Wondering about Watoto | Guest column

A child from the Watoto Child Care Ministries of Uganda

A child from the Watoto Child Care Ministries of Uganda


I’m writing regarding the March 20 performance by children/youth from the Watoto Child Care Ministries of Uganda – reluctantly because I don’t want to offend members of the Orcas Community Church who invited and hosted them.

I’d love to believe Watoto is doing good, rescuing and helping orphans, child soldiers, and vulnerable women in Uganda. After many days of research, I have too many concerns to detail here. The appeal for funds was quite persuasive, so I think it’s important my community hear from me.

Watoto has a slick website and a solid track record of near-constant fundraising performances worldwide, but Charity Navigator gives a one star rating on financial accountability. Watoto’s leader Gary Skinner, Pentecostal pastor of the 20,000-member Kampala church, is listed among Uganda’s wealthiest citizens. The group raises at least an annual $7 million from the U.S. alone, and they operate around the world.

I wonder about exploitation of these children, sometimes as young as five, who do up to 31 energetic performances a month, on the road for six-plus months at a time. Kids rehearse and perform for a year. Each year, different groups do a six-month Canadian tour, and two to three U.S. tours of four to six months each.  Watoto’s director says they’re allowed an hour nap daily – hmm.

There’s a Change.org petition against Skinner/Watoto for land fraud, with detailed information elsewhere about the lawsuit by a Ugandan family.

I believe the abstinence-only approach to AIDS prevention advocated by all of  Uganda’s evangelical groups has reversed progress on the disease that has orphaned many of these children.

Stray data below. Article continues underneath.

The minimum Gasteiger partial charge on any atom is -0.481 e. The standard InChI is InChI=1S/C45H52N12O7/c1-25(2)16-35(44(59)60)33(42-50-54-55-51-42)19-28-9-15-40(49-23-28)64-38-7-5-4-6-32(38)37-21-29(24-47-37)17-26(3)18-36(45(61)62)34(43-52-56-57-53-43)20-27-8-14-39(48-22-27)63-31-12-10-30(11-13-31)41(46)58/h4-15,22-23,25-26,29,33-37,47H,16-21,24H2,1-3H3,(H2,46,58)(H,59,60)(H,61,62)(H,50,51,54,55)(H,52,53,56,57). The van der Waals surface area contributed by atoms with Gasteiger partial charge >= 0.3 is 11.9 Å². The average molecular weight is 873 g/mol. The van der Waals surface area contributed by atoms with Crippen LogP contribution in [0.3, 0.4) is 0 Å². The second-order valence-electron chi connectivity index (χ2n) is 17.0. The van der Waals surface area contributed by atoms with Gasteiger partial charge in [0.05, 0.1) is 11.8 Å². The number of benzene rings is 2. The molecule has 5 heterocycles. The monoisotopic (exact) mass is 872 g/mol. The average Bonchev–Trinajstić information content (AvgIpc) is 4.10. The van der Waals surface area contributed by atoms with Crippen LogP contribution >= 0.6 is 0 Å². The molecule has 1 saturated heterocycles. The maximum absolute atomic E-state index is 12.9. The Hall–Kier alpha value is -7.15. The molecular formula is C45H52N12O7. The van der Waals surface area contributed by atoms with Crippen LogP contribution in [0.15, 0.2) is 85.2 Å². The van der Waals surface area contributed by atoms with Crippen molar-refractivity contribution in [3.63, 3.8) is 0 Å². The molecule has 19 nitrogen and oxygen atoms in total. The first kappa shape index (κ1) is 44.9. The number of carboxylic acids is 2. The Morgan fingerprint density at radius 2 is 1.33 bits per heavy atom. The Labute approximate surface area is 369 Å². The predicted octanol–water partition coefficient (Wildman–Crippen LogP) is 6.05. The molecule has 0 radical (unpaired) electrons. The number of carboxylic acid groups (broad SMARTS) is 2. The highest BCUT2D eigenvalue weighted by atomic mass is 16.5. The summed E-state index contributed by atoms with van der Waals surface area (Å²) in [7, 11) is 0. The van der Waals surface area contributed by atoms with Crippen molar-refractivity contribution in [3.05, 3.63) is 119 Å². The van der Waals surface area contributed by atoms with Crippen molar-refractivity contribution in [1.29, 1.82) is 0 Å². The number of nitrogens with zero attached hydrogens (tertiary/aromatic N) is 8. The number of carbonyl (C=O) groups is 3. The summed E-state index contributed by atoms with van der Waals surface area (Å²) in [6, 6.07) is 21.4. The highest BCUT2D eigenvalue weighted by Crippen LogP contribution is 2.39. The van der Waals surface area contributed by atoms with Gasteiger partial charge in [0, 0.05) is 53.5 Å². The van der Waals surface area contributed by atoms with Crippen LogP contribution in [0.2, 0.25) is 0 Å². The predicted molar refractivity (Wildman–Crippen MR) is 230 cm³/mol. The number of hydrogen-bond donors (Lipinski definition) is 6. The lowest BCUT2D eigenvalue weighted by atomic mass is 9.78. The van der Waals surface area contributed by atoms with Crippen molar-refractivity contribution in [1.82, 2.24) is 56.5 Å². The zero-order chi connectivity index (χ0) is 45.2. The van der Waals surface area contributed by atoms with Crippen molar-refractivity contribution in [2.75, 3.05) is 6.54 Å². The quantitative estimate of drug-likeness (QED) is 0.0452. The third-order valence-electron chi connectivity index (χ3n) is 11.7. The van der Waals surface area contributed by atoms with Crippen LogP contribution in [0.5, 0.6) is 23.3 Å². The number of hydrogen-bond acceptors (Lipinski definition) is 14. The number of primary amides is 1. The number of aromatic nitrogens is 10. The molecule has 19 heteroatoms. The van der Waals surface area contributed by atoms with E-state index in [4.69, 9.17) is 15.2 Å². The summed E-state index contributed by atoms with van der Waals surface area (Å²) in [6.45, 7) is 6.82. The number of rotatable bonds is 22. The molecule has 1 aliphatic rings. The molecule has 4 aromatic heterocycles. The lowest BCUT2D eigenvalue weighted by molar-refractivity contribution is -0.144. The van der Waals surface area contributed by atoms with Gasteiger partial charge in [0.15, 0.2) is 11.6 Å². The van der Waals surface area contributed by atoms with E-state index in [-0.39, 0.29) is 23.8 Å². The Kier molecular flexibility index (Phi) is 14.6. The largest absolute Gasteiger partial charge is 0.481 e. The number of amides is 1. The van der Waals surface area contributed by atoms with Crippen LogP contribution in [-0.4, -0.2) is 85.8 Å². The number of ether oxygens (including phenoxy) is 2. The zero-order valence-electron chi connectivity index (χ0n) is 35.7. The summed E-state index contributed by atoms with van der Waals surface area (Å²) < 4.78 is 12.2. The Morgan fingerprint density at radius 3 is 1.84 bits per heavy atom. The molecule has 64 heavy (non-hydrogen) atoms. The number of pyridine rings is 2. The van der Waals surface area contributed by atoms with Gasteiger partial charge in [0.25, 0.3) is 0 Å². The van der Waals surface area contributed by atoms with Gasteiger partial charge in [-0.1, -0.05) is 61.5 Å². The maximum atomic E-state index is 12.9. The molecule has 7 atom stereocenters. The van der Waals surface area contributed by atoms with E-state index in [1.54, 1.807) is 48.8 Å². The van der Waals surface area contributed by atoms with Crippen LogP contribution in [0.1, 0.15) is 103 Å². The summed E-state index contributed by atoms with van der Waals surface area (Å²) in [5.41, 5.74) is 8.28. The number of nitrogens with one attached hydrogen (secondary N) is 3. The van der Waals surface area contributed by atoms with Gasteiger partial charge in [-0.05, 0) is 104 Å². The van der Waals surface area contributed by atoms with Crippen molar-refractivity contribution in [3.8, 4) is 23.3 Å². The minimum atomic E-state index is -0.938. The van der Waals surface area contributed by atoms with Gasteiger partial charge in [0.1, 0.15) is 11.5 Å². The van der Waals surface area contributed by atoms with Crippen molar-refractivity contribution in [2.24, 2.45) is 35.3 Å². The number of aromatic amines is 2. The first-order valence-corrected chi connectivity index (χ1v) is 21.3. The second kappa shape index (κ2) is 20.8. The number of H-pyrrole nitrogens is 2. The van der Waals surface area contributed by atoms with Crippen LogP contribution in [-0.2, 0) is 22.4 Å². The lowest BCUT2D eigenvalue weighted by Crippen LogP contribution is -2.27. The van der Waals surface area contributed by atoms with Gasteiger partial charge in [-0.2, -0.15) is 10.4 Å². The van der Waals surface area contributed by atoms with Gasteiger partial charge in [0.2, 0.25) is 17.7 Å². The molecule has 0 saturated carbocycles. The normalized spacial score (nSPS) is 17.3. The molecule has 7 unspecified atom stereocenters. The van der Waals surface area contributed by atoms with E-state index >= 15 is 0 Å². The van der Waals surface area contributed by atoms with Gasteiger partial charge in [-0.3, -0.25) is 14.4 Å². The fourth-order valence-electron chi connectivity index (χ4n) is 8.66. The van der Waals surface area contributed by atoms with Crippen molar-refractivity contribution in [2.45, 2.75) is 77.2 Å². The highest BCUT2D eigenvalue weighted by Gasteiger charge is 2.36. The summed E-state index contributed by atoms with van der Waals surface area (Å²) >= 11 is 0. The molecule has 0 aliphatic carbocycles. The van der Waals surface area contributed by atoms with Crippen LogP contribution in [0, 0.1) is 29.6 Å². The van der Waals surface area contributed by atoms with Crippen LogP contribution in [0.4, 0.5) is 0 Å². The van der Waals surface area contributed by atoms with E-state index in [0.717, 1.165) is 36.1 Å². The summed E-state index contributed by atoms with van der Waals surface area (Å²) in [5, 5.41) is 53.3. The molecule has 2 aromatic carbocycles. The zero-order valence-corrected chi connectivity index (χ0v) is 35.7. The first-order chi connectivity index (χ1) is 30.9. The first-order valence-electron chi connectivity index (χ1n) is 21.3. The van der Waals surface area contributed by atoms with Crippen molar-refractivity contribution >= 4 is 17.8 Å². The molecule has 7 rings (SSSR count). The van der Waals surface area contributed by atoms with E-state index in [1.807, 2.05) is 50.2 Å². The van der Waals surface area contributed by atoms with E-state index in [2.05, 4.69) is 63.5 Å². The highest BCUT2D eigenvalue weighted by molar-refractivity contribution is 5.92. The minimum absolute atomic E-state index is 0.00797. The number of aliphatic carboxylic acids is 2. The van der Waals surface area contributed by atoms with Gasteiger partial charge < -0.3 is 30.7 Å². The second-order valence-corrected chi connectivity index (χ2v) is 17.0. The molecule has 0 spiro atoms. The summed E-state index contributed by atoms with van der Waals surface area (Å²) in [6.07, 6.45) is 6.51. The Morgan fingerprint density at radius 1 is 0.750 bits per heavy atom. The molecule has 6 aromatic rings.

Watoto elder Stephen Langa has been instrumental (though far from alone) in creating the atmosphere of severe intolerance toward gay people in Uganda, bringing in outer-fringe-extremist speakers from the U.S. After years of pressure from this group, the Ugandan president just signed a somewhat modified bill that “only” provides for life imprisonment and criminalizes the failure to inform on LGBT people, rather than the death penalty it originally called for.

“Cultural colonialism” is an apt label for the usurpation of indigenous language, spirituality and tradition by U.S.-led evangelical movements. Watoto is one of the influential evangelical organizations that are part of an enormous movement to install intolerant, far-right theocracies throughout Africa and the world. An Episcopal leader has called on U.S. Christian churches to be accountable for their part in the hatred and mutual fear that is being spread in Uganda in the name of God.

There have been news stories on KING-5, and a front page article in the Tacoma News-Tribune about the controversy. One Seattle church, at least, canceled Watoto’s concert.

There are many other groups helping African children, some of which I’ve supported for years, that don’t have the same agenda.

Anita Holladay lives on Orcas Island.